Job 15:1 MEANING

Job 15:1
Verses 1, 2. - Then answered Eliphaz the Temanite, and said, Should a wise man utter vain knowledge! literally, knowledge of wind - knowledge, i.e. which is vain, idle, inflated, without solidity or substance. Job, as setting up to be "a wise man," should not have indulged in such empty and foolish speaking. It is observable that Eliphaz does not point out what part of Job's discourses he considers objectionable, but condemns the whole of them under this broad and general description, which even he could not have regarded as applicable to more than a portion of what Job had said. And fill his belly with the east wind? The east wind was regarded as the worst of winds. In Palestine it blew from the great Syrian and North Arabian desert, and was of the nature of a sirocco. (On its deleterious effects, see Genesis 41:6, 23; Jeremiah 18:17; Ezekiel 17:10; Ezekiel 19:12; Ezekiel 27:26; Hosea 13:15, etc.)

15:1-16 Eliphaz begins a second attack upon Job, instead of being softened by his complaints. He unjustly charges Job with casting off the fear of God, and all regard to him, and restraining prayer. See in what religion is summed up, fearing God, and praying to him; the former the most needful principle, the latter the most needful practice. Eliphaz charges Job with self-conceit. He charges him with contempt of the counsels and comforts given him by his friends. We are apt to think that which we ourselves say is important, when others, with reason, think little of it. He charges him with opposition to God. Eliphaz ought not to have put harsh constructions upon the words of one well known for piety, and now in temptation. It is plain that these disputants were deeply convinced of the doctrine of original sin, and the total depravity of human nature. Shall we not admire the patience of God in bearing with us? and still more his love to us in the redemption of Christ Jesus his beloved Son?Then answered Eliphaz the Temanite,.... Or, who was of Teman, as the Targum, the first of Job's friends and comforters, the oldest of them, who first began the dispute with him; which was carried on by his two other companions, who had spoken in their turns; and now in course it fell to him to answer a second time, as he here does,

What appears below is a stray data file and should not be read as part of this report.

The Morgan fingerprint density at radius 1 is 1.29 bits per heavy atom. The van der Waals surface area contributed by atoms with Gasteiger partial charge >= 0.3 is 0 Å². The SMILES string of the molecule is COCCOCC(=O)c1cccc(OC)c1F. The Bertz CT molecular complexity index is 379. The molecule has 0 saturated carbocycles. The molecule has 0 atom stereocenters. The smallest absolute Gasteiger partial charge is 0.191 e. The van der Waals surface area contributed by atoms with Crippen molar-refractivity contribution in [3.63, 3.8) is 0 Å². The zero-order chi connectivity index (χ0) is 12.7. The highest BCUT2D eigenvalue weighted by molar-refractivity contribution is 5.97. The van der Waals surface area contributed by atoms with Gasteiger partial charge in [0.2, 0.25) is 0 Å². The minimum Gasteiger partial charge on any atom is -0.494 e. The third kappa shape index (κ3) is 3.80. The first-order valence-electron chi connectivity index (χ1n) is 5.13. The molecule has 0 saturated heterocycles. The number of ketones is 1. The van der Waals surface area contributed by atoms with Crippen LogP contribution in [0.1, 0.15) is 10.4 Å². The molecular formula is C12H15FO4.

and said,

as follows.

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